In repeated clashes with his hosts, Mr. Ahmadinejad accused the United States of supporting terrorist groups, and characterized as hypocritical American and European efforts to rein in Iran’s nuclear ambitions, at Columbia University and before its president Bollinger’s (pictured)challenge.

In repeated clashes with his hosts, Mr. Ahmadinejad accused the United States of supporting terrorist groups, and characterized as hypocritical American and European efforts to rein in Iran’s nuclear ambitions, at Columbia University and before its president Bollinger's (pictured)challenge. 2

He said that there were no homosexuals in Iran — not one — and that the Nazi slaughter of six million Jews should not be treated as fact, but theory, and therefore open to debate and more research.

Mahmoud Ahmadinejad, the president of Iran, aired those and other bewildering thoughts in a two-hour verbal contest at Columbia University yesterday, providing some ammunition to people who said there was no point in inviting him to speak. Yet his appearance also offered evidence of why he is widely admired in the developing world for his defiance toward Western, especially American, power.

In repeated clashes with his hosts, Mr. Ahmadinejad accused the United States of supporting terrorist groups, and characterized as hypocritical American and European efforts to rein in Iran’s nuclear ambitions.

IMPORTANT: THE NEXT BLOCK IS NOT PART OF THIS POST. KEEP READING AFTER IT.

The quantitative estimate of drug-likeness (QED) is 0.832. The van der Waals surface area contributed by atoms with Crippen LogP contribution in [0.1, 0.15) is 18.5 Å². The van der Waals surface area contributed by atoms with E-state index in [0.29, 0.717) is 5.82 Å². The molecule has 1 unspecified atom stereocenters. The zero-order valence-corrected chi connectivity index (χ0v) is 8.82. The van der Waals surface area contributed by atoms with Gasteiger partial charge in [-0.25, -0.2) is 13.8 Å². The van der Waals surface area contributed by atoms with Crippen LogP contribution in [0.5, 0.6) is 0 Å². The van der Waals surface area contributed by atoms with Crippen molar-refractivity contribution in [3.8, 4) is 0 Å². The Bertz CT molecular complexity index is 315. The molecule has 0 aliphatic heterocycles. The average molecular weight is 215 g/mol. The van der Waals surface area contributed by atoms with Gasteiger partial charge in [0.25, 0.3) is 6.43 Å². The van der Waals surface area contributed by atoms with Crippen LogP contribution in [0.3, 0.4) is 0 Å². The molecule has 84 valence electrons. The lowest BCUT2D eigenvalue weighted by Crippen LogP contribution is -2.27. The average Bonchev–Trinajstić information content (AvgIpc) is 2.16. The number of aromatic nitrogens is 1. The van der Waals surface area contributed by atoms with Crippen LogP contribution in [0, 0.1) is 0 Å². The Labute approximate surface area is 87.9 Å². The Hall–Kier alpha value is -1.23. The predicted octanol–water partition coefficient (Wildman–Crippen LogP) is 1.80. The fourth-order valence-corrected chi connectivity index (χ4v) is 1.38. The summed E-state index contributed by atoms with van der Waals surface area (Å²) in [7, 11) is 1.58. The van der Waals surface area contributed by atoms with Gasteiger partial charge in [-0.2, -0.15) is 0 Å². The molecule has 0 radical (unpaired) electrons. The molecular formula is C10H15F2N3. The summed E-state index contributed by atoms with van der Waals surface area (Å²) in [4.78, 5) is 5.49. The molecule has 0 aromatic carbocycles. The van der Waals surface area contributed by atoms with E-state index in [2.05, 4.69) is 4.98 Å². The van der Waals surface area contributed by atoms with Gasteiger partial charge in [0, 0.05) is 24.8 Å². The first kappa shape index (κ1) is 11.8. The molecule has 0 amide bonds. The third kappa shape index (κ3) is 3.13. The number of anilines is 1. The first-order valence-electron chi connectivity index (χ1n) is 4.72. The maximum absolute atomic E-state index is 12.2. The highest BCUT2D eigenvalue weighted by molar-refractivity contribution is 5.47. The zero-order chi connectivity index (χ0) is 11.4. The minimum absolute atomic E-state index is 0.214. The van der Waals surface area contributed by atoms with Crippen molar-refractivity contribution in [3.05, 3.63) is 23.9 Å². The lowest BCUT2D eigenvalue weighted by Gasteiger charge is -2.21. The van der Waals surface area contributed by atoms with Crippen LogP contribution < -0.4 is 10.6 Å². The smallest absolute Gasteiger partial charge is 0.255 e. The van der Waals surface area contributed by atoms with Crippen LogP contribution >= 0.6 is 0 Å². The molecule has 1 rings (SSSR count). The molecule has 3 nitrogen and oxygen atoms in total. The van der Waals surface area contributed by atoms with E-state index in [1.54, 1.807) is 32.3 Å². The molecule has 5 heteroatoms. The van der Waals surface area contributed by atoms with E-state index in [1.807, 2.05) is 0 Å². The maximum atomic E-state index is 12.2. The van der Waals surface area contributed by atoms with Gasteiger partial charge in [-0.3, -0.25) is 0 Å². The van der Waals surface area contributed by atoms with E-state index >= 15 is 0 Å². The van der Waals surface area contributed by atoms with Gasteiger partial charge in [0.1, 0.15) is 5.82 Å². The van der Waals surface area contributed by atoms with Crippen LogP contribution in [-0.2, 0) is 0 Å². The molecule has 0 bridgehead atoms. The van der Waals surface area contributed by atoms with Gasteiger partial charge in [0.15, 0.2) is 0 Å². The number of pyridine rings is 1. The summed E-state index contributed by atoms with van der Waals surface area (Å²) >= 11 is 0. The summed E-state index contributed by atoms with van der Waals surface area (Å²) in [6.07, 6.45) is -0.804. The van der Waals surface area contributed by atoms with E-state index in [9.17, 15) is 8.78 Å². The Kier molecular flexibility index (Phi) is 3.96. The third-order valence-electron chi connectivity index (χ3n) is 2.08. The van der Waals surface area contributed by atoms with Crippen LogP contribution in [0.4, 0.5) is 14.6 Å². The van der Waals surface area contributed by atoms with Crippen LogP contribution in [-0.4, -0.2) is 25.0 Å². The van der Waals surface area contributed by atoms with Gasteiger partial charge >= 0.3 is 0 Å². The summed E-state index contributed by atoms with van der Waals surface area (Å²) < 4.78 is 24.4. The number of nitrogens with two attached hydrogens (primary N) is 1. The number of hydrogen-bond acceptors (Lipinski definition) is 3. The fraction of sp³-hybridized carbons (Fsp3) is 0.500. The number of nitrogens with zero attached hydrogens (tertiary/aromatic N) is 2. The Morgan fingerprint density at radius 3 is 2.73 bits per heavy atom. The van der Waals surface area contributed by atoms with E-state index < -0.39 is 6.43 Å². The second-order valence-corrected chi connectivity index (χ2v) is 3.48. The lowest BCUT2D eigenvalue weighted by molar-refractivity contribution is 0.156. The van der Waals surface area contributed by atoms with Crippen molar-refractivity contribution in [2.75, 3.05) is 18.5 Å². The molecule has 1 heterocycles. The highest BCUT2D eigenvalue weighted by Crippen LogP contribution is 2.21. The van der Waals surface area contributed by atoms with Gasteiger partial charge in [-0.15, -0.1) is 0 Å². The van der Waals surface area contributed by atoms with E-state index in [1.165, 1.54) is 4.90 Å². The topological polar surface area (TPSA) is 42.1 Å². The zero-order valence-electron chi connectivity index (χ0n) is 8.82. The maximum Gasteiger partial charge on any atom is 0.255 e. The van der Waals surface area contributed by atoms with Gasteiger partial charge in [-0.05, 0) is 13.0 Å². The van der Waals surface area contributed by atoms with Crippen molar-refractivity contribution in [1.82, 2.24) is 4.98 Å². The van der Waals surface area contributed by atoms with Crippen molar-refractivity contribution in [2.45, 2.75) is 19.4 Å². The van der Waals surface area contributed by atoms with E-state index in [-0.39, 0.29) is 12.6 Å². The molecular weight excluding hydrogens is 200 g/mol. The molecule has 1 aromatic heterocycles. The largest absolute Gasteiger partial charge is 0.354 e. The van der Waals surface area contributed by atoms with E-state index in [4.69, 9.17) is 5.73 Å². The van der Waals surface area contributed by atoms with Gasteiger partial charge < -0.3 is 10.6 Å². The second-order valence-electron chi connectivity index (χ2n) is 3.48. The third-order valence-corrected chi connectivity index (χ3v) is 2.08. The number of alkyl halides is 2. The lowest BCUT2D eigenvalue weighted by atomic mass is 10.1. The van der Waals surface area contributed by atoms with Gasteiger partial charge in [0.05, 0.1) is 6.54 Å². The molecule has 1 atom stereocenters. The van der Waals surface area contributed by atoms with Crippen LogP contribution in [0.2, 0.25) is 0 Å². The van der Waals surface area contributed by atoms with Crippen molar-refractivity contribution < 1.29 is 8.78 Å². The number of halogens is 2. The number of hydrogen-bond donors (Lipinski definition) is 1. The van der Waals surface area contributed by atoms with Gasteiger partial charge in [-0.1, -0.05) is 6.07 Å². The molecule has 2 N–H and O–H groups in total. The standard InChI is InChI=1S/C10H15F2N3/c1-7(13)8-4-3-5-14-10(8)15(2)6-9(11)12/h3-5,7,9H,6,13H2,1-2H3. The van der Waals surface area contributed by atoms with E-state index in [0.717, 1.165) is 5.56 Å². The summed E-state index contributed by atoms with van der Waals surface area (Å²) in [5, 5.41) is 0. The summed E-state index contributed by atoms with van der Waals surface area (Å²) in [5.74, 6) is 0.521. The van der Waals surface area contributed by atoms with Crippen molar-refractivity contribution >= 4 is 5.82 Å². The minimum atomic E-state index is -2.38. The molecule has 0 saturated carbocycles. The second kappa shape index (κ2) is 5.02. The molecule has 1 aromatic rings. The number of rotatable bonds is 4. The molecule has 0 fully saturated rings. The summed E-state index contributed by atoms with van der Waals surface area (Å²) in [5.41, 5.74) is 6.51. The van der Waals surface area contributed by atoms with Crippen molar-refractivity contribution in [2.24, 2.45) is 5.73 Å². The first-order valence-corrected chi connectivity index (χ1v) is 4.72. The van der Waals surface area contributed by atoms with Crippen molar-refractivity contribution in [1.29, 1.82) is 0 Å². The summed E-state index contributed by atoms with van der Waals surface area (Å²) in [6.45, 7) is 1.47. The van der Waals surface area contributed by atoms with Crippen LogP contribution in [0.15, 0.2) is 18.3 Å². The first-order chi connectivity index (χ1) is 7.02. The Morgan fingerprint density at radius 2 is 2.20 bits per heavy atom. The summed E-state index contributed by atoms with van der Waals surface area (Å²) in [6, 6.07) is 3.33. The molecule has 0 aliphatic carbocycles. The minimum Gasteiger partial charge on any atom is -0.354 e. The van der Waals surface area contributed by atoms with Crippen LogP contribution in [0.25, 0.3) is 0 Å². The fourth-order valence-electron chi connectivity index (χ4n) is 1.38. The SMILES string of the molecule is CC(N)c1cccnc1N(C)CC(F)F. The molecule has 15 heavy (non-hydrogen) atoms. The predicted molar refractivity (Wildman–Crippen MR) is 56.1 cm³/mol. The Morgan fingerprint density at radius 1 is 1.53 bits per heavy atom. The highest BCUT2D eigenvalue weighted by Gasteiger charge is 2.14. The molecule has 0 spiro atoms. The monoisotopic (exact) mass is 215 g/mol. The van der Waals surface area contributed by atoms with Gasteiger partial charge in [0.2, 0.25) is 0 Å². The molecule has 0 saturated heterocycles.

“If you have created the fifth generation of atomic bombs and are testing them already, who are you to question other people who just want nuclear power,” Mr. Ahmadinejad said, adding, pointedly: “I think the politicians who are after atomic bombs, politically, they’re backwards. Retarded.”

His speech at Columbia, in advance of his planned speech today at the United Nations, produced a day of intense protests and counterprotests around the campus. It was a performance at once both defiant — he said Iran could not recognize Israel “because it is based on ethnic discrimination, occupation and usurpation and it consistently threatens its neighbors” — and conciliatory — he said he wanted to visit ground zero to “show my respect” for what he called “a tragic event.”